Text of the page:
What do the films “Napoleon Dynamite,” “My Big Fat Greek Wedding,” and this month’s thriller “Paranormal Activity” have in common? Though the average theatergoer may find no commonalities between these three films, their one significant and similar feature is that all three are low-budget films that have surpassed box-office expectations.
The shooting of “Paranormal Activity” took seven days and cost a mere $15,000 to $20,000 less than the $35,000 used to create “The Blair Witch Project” in 1999.
Since its opening date of Sept. 25, the film has made over $33 million. According to the Los Angeles Times, its per-theater average take of $26,530 is the second-highest ever for a movie playing at fewer than 800 venues, behind only the 3-D concert movie “Hannah Montana/Miley Cyrus: Best of Both Worlds.”
“I can appreciate the low budget films that make it big because they’re these fresh, creative ideas that no one has really seen before,” said senior Bill Myers, creator of John Carroll University’s documentary association.
While higher budget films have more visual effects and a larger budget to work with, low budget films depend on unique ways to make the film visually appealing, according to Myers.
“There’s a lot more room for creativity and that creativity draws people in, especially for people who can appreciate film,” he said. “They sit there not to be entertained, but to take something away from the experience.”
“Napoleon Dynamite,” released in 2004 was produced on a budget of $400,000 and ended up grossing over $46 million.
“The style of the way that [Napoleon Dynamite] was shot along with its characters were key to its success,” Myers said. “The characters weren’t exactly relatable, and that’s what made the movie so ridiculous and lovable, and to this day people still quote the movie.”
According to Karen Gygli, chair of the Tim Russert Department of Communications and Theatre Arts, when films’ directors don’t have enough money, they’re forced to think outside of the box.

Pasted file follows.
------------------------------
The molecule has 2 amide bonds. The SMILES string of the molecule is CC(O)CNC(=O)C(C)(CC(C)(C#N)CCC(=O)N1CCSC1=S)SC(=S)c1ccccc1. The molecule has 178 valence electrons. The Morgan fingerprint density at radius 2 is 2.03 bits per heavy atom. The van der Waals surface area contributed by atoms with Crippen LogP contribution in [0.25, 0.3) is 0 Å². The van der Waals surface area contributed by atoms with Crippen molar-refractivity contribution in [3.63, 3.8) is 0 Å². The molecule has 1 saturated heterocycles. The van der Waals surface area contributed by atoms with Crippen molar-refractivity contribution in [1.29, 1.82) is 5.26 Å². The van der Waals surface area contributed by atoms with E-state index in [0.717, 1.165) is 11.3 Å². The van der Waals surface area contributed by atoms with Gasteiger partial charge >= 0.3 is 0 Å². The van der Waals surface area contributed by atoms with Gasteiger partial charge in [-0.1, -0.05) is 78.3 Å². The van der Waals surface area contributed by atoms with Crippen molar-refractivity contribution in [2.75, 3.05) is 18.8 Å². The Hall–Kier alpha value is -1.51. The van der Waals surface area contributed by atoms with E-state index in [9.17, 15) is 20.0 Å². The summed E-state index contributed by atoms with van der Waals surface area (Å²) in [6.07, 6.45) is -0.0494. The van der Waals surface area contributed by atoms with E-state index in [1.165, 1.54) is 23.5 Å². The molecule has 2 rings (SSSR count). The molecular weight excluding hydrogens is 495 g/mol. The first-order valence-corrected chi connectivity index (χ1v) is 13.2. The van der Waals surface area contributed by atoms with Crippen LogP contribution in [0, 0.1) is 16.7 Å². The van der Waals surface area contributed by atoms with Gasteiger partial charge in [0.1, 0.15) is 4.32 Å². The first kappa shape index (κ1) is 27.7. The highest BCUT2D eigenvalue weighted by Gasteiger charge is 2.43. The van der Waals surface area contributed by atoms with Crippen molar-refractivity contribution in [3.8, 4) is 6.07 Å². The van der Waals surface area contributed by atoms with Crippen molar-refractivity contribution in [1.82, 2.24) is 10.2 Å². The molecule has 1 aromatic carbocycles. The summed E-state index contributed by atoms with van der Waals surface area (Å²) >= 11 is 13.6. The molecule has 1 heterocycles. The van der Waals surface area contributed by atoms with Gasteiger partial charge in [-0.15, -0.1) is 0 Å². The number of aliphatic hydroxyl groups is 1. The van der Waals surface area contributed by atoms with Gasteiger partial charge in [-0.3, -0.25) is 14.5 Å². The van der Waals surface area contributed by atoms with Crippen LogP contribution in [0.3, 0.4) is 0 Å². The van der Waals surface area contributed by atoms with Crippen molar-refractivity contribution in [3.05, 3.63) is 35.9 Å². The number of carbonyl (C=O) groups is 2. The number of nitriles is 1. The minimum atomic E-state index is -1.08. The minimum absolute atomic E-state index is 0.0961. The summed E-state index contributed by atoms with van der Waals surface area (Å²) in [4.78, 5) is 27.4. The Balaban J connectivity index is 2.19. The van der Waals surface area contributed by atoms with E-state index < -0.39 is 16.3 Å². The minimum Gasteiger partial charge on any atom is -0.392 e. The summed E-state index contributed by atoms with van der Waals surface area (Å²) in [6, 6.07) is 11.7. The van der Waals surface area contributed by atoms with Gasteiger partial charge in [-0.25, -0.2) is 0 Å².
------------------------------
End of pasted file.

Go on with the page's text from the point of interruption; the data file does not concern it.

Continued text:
“Sometimes with having little amounts of money directors are forced to get really creative, allowing it to be less likely for them to lose sight of just telling the story effectively,” she said.
“Paranormal Activity” relies on an invisible, supernatural being to induce fear, Adding a unique feature to the film.
JCU freshman Melanie Rodriguez, who recently saw the film, said the audience seemed perplexed as to what the film’s ghoul really was.
“Throughout the whole movie the audience is confused at what the ghost actually is until the very end when it all comes together,” she said.
Rodriguez said “Paranormal Activity” isn’t similar to recent horror films such as the “Saw” series or “The Grudge” because it’s a suspenseful thriller made to seem as real as possible.
Still, “Paranormal Activity” is most likely to continue down a path of low-budget success stories like “Napoleon Dynamite” and “The Blair Witch Project,” and hopefully be an incentive to filmmakers of the future.
“I’m always for new filmmakers having a low budget and figuring out how to work with that and do things that are really original, and I would hope that film always has room for that,” said Gygli.